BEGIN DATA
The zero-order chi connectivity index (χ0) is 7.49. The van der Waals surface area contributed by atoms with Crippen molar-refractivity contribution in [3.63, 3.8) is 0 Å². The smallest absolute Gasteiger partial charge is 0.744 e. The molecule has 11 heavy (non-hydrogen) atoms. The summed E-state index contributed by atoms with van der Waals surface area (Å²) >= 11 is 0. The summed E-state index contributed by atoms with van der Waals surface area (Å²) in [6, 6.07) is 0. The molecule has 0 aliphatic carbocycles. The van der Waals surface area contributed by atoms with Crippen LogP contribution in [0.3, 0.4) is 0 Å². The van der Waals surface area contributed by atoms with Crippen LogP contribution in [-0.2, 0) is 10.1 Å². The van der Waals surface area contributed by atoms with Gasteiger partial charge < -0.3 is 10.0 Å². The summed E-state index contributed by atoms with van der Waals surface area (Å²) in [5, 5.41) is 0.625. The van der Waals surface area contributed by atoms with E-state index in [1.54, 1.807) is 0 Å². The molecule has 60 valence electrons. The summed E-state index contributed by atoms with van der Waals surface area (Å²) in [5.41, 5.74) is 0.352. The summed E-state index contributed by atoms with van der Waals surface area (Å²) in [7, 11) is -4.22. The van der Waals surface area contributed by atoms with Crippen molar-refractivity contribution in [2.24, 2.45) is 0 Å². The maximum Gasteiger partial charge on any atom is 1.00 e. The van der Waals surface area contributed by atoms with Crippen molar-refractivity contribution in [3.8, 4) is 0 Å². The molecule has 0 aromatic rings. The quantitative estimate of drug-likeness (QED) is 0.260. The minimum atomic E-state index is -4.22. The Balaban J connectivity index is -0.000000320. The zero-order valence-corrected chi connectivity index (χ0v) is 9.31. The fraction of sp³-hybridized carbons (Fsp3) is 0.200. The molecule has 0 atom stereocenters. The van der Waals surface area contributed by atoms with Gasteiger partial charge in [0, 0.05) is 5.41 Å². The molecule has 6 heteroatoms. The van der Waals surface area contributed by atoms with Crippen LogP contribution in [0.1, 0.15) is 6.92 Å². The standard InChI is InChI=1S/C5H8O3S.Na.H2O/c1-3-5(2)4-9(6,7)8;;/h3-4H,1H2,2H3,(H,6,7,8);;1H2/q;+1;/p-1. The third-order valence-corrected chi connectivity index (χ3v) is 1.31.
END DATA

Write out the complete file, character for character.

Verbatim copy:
The zero-order chi connectivity index (χ0) is 7.49. The van der Waals surface area contributed by atoms with Crippen molar-refractivity contribution in [3.63, 3.8) is 0 Å². The smallest absolute Gasteiger partial charge is 0.744 e. The molecule has 11 heavy (non-hydrogen) atoms. The summed E-state index contributed by atoms with van der Waals surface area (Å²) >= 11 is 0. The summed E-state index contributed by atoms with van der Waals surface area (Å²) in [6, 6.07) is 0. The molecule has 0 aliphatic carbocycles. The van der Waals surface area contributed by atoms with Crippen LogP contribution in [0.3, 0.4) is 0 Å². The van der Waals surface area contributed by atoms with Crippen LogP contribution in [-0.2, 0) is 10.1 Å². The van der Waals surface area contributed by atoms with Gasteiger partial charge < -0.3 is 10.0 Å². The summed E-state index contributed by atoms with van der Waals surface area (Å²) in [5, 5.41) is 0.625. The van der Waals surface area contributed by atoms with E-state index in [1.54, 1.807) is 0 Å². The molecule has 60 valence electrons. The summed E-state index contributed by atoms with van der Waals surface area (Å²) in [5.41, 5.74) is 0.352. The summed E-state index contributed by atoms with van der Waals surface area (Å²) in [7, 11) is -4.22. The van der Waals surface area contributed by atoms with Crippen molar-refractivity contribution in [2.24, 2.45) is 0 Å². The maximum Gasteiger partial charge on any atom is 1.00 e. The van der Waals surface area contributed by atoms with Crippen molar-refractivity contribution in [3.8, 4) is 0 Å². The molecule has 0 aromatic rings. The quantitative estimate of drug-likeness (QED) is 0.260. The minimum atomic E-state index is -4.22. The Balaban J connectivity index is -0.000000320. The zero-order valence-corrected chi connectivity index (χ0v) is 9.31. The fraction of sp³-hybridized carbons (Fsp3) is 0.200. The molecule has 0 atom stereocenters. The van der Waals surface area contributed by atoms with Gasteiger partial charge in [0, 0.05) is 5.41 Å². The molecule has 6 heteroatoms. The van der Waals surface area contributed by atoms with Crippen LogP contribution in [0.1, 0.15) is 6.92 Å². The standard InChI is InChI=1S/C5H8O3S.Na.H2O/c1-3-5(2)4-9(6,7)8;;/h3-4H,1H2,2H3,(H,6,7,8);;1H2/q;+1;/p-1. The third-order valence-corrected chi connectivity index (χ3v) is 1.31.